Inquiry on the Road


As I drive down the arrow-straight road through stands of sagebrush receding into the
horizon, I can see the snow-covered Three Sisters, Broken Top and Bachelor Butte in the rear view. Off to the right is Pine Mountain with its covey of telescopes clustered near the summit. A few more miles and I top a rise, see the newly acquired school zone flashing light, and turn into the parking lot of the Brothers School.

The town of Brothers consists of the stage stop, the school, and a scattering of buildings. Down the road a bit there is a cluster of trailer houses, mainly occupied by the employees of the Oregon Department of Transportation who maintain this stretch of Highway 20 between Bend and Burns Oregon.

Brothers is about 45 miles from Bend, its� nearest neighbor of any consequence, so you might say it is isolated. On the other hand, a seemingly steady stream of semis thunders past the school all day long and quite a few thirsty travelers converge on the stage stop to tank up their cars and themselves for the long trek to Burns. The high desert country makes you thirsty just to look at it.

Swinging out of my pickup, I grab my briefcase and a small box of supplies, step up on the sidewalk and enter the spanking new school. Ann Pirruccello, the teacher, greets me at the door and heads off to the kitchen to get me my morning coffee. She knows I am as thirsty as the travelers across the road at the stage stop. Some of the 17 kindergarten through grade 8 kids who attend are already here working on reading games or other learning activity on their individual Mac iBooks. They look up and say �Hi, Dr. V.� I have been here before. Ann comes back with the coffee and says, �We are going to do foam today.�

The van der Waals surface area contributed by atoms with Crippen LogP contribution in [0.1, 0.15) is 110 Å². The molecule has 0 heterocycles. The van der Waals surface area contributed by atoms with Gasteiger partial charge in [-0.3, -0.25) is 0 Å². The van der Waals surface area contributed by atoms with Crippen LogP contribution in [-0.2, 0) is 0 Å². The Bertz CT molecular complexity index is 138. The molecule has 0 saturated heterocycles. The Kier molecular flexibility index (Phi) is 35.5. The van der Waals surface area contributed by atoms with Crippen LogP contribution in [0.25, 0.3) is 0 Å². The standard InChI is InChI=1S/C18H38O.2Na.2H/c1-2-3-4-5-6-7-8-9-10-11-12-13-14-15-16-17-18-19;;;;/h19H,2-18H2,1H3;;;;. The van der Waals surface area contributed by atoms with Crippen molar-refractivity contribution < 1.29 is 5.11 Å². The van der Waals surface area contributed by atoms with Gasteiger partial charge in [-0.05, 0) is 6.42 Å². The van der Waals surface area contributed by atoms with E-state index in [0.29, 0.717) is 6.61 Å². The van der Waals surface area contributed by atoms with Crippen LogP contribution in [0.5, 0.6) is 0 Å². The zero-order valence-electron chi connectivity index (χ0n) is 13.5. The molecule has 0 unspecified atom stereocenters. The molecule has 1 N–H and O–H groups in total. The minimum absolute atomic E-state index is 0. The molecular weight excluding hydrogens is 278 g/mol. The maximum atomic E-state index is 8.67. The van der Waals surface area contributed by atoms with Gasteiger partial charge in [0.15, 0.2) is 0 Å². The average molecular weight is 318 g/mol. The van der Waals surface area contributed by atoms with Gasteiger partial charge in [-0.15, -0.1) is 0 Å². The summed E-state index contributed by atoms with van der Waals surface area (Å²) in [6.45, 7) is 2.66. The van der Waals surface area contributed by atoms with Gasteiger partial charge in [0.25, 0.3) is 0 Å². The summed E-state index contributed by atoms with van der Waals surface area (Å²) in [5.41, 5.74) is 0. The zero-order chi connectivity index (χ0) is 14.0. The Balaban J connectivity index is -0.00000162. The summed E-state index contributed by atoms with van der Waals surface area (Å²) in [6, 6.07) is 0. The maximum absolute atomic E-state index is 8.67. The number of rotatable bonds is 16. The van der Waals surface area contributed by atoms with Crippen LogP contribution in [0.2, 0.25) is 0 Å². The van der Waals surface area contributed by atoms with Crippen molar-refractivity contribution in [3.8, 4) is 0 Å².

�Okay.� I begin to think of ways to do inquiry with foam. My mind runs through the kind of questions I will need to ask to focus the children on observation, comparison and action. Ann starts the kids off with a bunch of materials and soon they are messing about having a great time. I am able to move from group to group adjusting my questions to the age and sophistication of the students (Remember, these are ages 5-14). Some exciting discoveries are made and announced to others who attempt to replicate the findings.

An hour or so later I am back on the road heading toward Bend. By one p.m. I will be meeting with teachers in Prineville, planning my next visit to their classrooms.



For two years I worked for the Crook Deschutes Education Service District in Central Oregon. My job was to set up regional curriculum and instruction services in the sparsely settled part of the state often called �Oregon�s Outback.� Somewhere along the line it became known that I had been involved in science inquiry since 1960 when I worked on the National Science Foundation Traveling Science Demonstration Program at the University of Oregon. I was invited to speak to the Central Oregon Science Teachers� Association on using inquiry to address the new Oregon Science Standards and used a demonstration of the process to illustrate. Some of the teachers attending the presentation wanted to know how it worked with children so I volunteered to demonstrate the process in their classrooms. Out of this rather casual beginning, the current professional development model evolved. Besides Brothers, the schools involved are located in Prineville, Madras, Culver, and Sisters. Except for the one-room school in Brothers, all are more-or-less standard elementary, middle and high schools. The towns are at least twenty miles apart.